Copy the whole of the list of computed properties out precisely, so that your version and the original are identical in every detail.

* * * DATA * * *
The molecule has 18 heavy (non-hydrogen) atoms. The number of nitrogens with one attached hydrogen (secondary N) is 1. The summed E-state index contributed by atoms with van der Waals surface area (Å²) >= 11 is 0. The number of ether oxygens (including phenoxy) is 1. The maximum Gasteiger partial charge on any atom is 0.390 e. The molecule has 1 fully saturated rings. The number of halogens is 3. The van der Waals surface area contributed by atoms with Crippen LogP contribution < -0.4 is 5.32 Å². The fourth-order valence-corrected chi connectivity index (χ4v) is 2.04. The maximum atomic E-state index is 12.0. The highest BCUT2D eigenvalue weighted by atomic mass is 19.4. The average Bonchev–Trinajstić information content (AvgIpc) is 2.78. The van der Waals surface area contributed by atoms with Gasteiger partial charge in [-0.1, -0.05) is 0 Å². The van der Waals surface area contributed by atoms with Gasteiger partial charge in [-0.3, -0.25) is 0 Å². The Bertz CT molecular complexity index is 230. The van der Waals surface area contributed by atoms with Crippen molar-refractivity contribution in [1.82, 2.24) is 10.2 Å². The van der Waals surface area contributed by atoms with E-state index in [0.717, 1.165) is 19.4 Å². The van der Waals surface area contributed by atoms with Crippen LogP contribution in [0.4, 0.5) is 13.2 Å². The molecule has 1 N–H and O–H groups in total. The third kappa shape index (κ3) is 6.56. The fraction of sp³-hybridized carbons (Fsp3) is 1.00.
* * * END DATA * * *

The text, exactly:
The molecule has 18 heavy (non-hydrogen) atoms. The number of nitrogens with one attached hydrogen (secondary N) is 1. The summed E-state index contributed by atoms with van der Waals surface area (Å²) >= 11 is 0. The number of ether oxygens (including phenoxy) is 1. The maximum Gasteiger partial charge on any atom is 0.390 e. The molecule has 1 fully saturated rings. The number of halogens is 3. The van der Waals surface area contributed by atoms with Crippen LogP contribution < -0.4 is 5.32 Å². The fourth-order valence-corrected chi connectivity index (χ4v) is 2.04. The maximum atomic E-state index is 12.0. The highest BCUT2D eigenvalue weighted by atomic mass is 19.4. The average Bonchev–Trinajstić information content (AvgIpc) is 2.78. The van der Waals surface area contributed by atoms with Gasteiger partial charge in [-0.1, -0.05) is 0 Å². The van der Waals surface area contributed by atoms with Gasteiger partial charge in [-0.3, -0.25) is 0 Å². The Bertz CT molecular complexity index is 230. The van der Waals surface area contributed by atoms with Crippen molar-refractivity contribution in [1.82, 2.24) is 10.2 Å². The van der Waals surface area contributed by atoms with E-state index in [0.717, 1.165) is 19.4 Å². The van der Waals surface area contributed by atoms with Crippen LogP contribution in [0.4, 0.5) is 13.2 Å². The molecule has 1 N–H and O–H groups in total. The third kappa shape index (κ3) is 6.56. The fraction of sp³-hybridized carbons (Fsp3) is 1.00.